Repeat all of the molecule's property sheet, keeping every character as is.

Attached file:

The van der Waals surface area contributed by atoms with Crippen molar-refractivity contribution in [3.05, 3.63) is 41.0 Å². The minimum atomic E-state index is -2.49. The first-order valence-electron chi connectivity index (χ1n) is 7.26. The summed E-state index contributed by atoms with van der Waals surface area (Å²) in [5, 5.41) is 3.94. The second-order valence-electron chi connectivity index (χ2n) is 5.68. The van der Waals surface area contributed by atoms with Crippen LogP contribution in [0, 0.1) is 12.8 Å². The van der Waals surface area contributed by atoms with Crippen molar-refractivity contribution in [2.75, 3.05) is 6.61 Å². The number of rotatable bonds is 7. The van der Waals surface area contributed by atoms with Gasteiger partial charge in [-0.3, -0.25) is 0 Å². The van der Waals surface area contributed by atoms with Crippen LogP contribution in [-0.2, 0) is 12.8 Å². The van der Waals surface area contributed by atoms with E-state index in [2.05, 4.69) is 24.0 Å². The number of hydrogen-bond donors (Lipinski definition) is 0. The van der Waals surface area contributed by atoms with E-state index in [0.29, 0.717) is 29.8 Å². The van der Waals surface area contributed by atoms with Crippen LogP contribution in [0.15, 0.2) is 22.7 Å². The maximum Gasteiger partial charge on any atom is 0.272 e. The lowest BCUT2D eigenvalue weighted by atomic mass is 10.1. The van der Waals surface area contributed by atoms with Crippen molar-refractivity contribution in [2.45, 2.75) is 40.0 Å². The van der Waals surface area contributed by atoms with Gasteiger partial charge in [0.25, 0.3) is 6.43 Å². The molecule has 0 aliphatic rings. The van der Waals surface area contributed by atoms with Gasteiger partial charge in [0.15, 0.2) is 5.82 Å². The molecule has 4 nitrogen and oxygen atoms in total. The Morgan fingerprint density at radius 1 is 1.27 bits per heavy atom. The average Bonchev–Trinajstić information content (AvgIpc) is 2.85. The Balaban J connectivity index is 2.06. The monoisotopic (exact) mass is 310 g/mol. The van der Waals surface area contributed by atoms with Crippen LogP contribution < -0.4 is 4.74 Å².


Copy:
The van der Waals surface area contributed by atoms with Crippen molar-refractivity contribution in [3.05, 3.63) is 41.0 Å². The minimum atomic E-state index is -2.49. The first-order valence-electron chi connectivity index (χ1n) is 7.26. The summed E-state index contributed by atoms with van der Waals surface area (Å²) in [5, 5.41) is 3.94. The second-order valence-electron chi connectivity index (χ2n) is 5.68. The van der Waals surface area contributed by atoms with Crippen LogP contribution in [0, 0.1) is 12.8 Å². The van der Waals surface area contributed by atoms with Crippen molar-refractivity contribution in [2.75, 3.05) is 6.61 Å². The number of rotatable bonds is 7. The van der Waals surface area contributed by atoms with Gasteiger partial charge in [-0.3, -0.25) is 0 Å². The van der Waals surface area contributed by atoms with Crippen LogP contribution in [-0.2, 0) is 12.8 Å². The van der Waals surface area contributed by atoms with E-state index in [2.05, 4.69) is 24.0 Å². The number of hydrogen-bond donors (Lipinski definition) is 0. The van der Waals surface area contributed by atoms with E-state index in [0.29, 0.717) is 29.8 Å². The van der Waals surface area contributed by atoms with Crippen LogP contribution in [0.15, 0.2) is 22.7 Å². The maximum Gasteiger partial charge on any atom is 0.272 e. The lowest BCUT2D eigenvalue weighted by atomic mass is 10.1. The van der Waals surface area contributed by atoms with Crippen molar-refractivity contribution in [2.45, 2.75) is 40.0 Å². The van der Waals surface area contributed by atoms with Gasteiger partial charge in [0.25, 0.3) is 6.43 Å². The molecule has 0 aliphatic rings. The van der Waals surface area contributed by atoms with Gasteiger partial charge in [0.15, 0.2) is 5.82 Å². The molecule has 4 nitrogen and oxygen atoms in total. The Morgan fingerprint density at radius 1 is 1.27 bits per heavy atom. The average Bonchev–Trinajstić information content (AvgIpc) is 2.85. The Balaban J connectivity index is 2.06. The monoisotopic (exact) mass is 310 g/mol. The van der Waals surface area contributed by atoms with Crippen LogP contribution < -0.4 is 4.74 Å².